The Food Guy: Kasama – A Restaurant With 2 Distinct Personalities

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One of the city’s best restaurants proudly features the flavors of the Philippines, according to NBC 5's Food Guy Steve Dolinsky.

And as he eats his way through Asian American Pacific Islander Heritage Month, Dolinsky explains this local gem is the product of a dedicated husband-and-wife team

It’s a restaurant with two very distinct personalities. Casual during the day, 200 dollar-plus tasting menu at night. But it’s the first restaurant of its kind putting Filipino food on a pedestal, not unlike what Rick Bayless did for Mexican in the eighties, or Arun’s in Albany Park did for Thai food a decade later.

Genie Kwon and Tim Flores worked together in fine dining before creating Kasama in Ukrainian Village, which begins each day as a neighborhood café, albeit one with world-class pastries.

“So when you come in during the daytime you’ll feel a very different vibe when you come in for dinner,” Kwon said.

Her elongated ham and cheese Danish – an Instagram darling – is topped with raclette cheese fondue and shaved Serrano ham. Tart calamansi makes appearances in several drinks, like the Reggie Flores, which also has hibiscus. Then there’s ube – the beloved purple yam.

“Ube and huckleberry Basque cake that we do during the daytime. We also incorporate it in our lattes.”

Filipino breakfasts with rice and two-fisted sandwiches – with or without hashbrowns – contain steamed eggs as well as homemade sausage.

“Both of those feature our housemade sausage, the longaniza. Similar to Spanish chorizo except a little sweeter,” Flores said.

When the sun goes down, the restaurant transforms into a $215 tasting menu with 13 courses. Flores grew up in Cicero on a steady diet of home cooking, but his professional experience led him to this point.

“And that’s why it’s so meaningful for me to put this out and to introduce Filipino food to people who’ve never had it before. With having fine dining experience most of my career, wanting to elevate Filipino food and showing you can pair Filipino food with wine,” he said.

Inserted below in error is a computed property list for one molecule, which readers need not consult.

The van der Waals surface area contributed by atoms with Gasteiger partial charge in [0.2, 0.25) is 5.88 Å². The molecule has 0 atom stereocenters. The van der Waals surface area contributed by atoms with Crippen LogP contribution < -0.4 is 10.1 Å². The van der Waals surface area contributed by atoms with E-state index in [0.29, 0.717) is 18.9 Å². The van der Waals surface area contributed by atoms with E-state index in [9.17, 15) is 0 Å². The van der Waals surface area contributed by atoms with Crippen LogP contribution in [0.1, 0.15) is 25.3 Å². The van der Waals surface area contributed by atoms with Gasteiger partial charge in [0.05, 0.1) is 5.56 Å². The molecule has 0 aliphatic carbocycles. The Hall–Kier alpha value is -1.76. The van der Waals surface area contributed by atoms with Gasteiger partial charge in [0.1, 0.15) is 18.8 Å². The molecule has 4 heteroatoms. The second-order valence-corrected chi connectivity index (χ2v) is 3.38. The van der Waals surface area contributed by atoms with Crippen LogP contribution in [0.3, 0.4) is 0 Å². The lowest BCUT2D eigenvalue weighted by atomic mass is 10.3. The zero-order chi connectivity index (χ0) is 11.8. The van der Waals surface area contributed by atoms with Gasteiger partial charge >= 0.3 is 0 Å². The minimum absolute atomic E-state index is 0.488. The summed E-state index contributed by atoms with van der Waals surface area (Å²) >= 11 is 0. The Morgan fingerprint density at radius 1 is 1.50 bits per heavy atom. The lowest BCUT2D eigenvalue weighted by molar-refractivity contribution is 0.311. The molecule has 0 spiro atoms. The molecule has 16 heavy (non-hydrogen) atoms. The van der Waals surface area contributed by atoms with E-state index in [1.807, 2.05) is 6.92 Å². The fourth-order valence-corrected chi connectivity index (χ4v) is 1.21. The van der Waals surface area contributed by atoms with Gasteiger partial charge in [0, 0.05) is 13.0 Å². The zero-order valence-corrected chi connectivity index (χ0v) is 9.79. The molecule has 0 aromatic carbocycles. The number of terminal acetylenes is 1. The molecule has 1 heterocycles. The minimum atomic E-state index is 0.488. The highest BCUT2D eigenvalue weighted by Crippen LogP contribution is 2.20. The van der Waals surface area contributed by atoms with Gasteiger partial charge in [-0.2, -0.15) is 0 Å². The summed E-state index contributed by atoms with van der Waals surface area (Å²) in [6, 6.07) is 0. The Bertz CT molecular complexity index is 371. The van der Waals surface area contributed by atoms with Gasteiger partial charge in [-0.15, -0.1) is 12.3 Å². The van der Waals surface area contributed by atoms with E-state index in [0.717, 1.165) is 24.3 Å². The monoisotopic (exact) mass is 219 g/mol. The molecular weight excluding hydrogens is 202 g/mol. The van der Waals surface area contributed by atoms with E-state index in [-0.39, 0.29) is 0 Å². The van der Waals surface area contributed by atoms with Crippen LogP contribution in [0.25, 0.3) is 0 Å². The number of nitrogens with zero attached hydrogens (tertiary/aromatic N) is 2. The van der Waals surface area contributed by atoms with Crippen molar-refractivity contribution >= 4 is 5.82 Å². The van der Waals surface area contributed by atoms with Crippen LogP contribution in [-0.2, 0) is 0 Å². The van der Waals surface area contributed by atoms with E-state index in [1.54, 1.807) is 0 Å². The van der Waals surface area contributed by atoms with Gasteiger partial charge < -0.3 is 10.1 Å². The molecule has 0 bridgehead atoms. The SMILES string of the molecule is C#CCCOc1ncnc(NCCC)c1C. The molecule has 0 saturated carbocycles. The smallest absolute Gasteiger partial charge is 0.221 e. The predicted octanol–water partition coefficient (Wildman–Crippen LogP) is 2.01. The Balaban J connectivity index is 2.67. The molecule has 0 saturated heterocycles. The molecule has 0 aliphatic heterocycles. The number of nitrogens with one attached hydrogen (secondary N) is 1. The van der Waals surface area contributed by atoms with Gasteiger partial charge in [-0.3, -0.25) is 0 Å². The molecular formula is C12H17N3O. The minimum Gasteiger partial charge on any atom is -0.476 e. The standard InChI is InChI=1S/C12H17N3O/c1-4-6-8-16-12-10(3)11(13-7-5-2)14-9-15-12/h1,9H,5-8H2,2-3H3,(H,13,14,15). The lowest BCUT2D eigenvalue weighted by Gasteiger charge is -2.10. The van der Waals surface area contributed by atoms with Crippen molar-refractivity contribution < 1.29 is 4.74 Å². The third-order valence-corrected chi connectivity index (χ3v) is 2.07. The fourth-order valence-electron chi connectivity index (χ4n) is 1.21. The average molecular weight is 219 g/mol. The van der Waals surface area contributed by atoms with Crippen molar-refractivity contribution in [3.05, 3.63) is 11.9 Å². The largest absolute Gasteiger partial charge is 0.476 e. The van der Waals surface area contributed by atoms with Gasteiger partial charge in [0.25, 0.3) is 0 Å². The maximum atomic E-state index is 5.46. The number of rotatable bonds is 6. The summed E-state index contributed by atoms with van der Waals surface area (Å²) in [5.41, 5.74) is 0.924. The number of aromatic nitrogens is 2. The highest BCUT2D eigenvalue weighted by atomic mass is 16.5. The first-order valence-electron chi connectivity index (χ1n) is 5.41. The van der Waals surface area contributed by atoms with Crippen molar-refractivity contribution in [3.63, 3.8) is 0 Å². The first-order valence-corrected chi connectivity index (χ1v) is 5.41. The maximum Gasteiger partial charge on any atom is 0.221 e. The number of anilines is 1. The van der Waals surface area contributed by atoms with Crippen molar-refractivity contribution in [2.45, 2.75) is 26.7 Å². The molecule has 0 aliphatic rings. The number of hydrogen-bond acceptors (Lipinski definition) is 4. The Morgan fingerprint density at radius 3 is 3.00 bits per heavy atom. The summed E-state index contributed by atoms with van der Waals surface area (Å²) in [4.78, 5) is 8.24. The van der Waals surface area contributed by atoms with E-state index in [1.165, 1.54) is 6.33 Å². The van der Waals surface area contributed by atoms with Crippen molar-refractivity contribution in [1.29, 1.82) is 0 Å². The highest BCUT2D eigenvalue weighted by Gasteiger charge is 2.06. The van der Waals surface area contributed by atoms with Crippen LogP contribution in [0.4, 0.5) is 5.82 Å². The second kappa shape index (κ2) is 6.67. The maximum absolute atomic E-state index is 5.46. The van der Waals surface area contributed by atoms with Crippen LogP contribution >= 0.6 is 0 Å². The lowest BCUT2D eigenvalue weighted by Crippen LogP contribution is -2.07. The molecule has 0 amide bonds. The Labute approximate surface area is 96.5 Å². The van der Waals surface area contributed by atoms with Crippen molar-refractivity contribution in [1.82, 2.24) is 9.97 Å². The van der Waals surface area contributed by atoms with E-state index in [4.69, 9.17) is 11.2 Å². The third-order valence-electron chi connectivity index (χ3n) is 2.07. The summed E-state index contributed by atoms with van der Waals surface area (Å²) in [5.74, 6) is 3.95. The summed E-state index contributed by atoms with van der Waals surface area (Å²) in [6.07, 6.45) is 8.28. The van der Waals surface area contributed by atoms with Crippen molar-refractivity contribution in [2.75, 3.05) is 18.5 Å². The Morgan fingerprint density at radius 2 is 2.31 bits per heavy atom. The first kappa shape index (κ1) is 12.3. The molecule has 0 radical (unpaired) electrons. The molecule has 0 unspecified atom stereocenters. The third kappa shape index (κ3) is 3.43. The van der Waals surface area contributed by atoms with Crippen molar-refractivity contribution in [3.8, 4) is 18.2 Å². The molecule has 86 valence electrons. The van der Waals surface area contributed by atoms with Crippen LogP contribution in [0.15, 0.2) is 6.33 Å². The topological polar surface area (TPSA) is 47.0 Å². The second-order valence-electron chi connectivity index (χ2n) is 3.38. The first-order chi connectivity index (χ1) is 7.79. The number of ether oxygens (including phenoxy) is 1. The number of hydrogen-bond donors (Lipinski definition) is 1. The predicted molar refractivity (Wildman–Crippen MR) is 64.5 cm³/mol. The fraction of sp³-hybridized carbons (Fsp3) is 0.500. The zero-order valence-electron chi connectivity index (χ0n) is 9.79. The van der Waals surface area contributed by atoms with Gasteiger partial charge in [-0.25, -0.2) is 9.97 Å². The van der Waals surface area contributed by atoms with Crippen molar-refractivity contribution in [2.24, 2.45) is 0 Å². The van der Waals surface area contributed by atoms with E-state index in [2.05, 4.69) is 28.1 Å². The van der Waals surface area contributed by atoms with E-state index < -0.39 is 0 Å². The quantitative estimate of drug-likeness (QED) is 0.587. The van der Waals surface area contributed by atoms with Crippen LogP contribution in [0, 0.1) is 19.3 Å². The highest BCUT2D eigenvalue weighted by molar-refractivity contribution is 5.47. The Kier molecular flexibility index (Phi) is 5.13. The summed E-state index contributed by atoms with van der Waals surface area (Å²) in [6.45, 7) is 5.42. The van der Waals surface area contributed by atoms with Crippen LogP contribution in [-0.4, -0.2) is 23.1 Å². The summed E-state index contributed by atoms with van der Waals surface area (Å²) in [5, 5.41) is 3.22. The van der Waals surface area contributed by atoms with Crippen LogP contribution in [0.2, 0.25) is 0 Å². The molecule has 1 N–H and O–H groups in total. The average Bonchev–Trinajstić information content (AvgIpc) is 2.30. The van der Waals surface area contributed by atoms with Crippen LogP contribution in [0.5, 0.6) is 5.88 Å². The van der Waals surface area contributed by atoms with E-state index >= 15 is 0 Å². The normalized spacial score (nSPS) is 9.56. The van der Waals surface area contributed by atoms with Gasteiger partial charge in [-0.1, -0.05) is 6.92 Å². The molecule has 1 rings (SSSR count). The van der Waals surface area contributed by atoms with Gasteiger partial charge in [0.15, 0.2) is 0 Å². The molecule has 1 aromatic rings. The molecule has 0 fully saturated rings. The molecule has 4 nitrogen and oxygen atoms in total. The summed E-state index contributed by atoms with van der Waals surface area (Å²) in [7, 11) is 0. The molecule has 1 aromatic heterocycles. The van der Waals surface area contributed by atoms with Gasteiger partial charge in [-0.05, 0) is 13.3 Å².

One example: adobo.

“Adobo is essentially the unofficial national dish of the Philippines in a way,” said Flores.

In Flores’ hands, it’s a black maitake mushroom adobo with mussel foam. Same goes for Sinigang, a typical sour soup.

“Then instead of doing a soup we’re making a tamarind beurre blanc; we throw some smoked trout roe in there and then it gets poured over poached salmon,” he said.

A piece of A5 Wagyu beef is grilled over charcoal, sliced and plated with caramelized onions in a calamansi beef broth. Like all of the courses, it’s just a few bites, always leaving you wanting more.

Kwon handles the three dessert courses, including a delicate French croissant smothered in shaved black truffles, but also a more Filipino ending in the form of Halo Halo.

“It’s traditionally made with shaved ice and sweetened condensed milk," she said. "It translates in the Philippines to ‘mix mix’ and it’s just this hodgepodge of really cool textures and flavors. I borrowed Tim’s mom’s leche flan recipe; our version has pandan ice cream, there’s Asian pear granita, some fresh and freeze-dried fruit and it’s topped with a little bit of toasted rice."

Flores says he wants nothing more than to elevate the appreciation for his culture’s cuisine.

“Brings a new idea and new perception of Filipino food. We focus on every little detail,” he said.

If you’re interested in dinner, you’re going to need to make reservations at least six weeks ahead, but remember, no reservations are needed for breakfast and lunch Wednesday through Sunday.

Here's where you can go:


1001 N. Winchester Ave.


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